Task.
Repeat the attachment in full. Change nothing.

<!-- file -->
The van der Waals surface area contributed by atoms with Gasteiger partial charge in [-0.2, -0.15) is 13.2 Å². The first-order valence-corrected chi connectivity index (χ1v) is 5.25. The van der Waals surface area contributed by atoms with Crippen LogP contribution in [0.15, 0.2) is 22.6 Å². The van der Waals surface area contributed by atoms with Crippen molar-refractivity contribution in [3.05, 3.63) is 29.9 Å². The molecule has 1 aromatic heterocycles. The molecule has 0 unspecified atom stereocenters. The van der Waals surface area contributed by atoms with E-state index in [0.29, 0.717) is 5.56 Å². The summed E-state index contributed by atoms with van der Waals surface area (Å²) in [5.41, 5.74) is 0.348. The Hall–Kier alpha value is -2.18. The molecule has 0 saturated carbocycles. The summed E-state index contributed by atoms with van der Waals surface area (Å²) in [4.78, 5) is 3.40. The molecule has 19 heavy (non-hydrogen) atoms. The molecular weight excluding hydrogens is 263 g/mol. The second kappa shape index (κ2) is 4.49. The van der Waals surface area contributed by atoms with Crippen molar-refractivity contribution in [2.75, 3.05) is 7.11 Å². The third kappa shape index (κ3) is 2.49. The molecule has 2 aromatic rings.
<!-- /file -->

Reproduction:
The van der Waals surface area contributed by atoms with Gasteiger partial charge in [-0.2, -0.15) is 13.2 Å². The first-order valence-corrected chi connectivity index (χ1v) is 5.25. The van der Waals surface area contributed by atoms with Crippen LogP contribution in [0.15, 0.2) is 22.6 Å². The van der Waals surface area contributed by atoms with Crippen molar-refractivity contribution in [3.05, 3.63) is 29.9 Å². The molecule has 1 aromatic heterocycles. The molecule has 0 unspecified atom stereocenters. The van der Waals surface area contributed by atoms with E-state index in [0.29, 0.717) is 5.56 Å². The summed E-state index contributed by atoms with van der Waals surface area (Å²) in [5.41, 5.74) is 0.348. The Hall–Kier alpha value is -2.18. The molecule has 0 saturated carbocycles. The summed E-state index contributed by atoms with van der Waals surface area (Å²) in [4.78, 5) is 3.40. The molecule has 19 heavy (non-hydrogen) atoms. The molecular weight excluding hydrogens is 263 g/mol. The second kappa shape index (κ2) is 4.49. The van der Waals surface area contributed by atoms with Crippen molar-refractivity contribution in [2.75, 3.05) is 7.11 Å². The third kappa shape index (κ3) is 2.49. The molecule has 2 aromatic rings.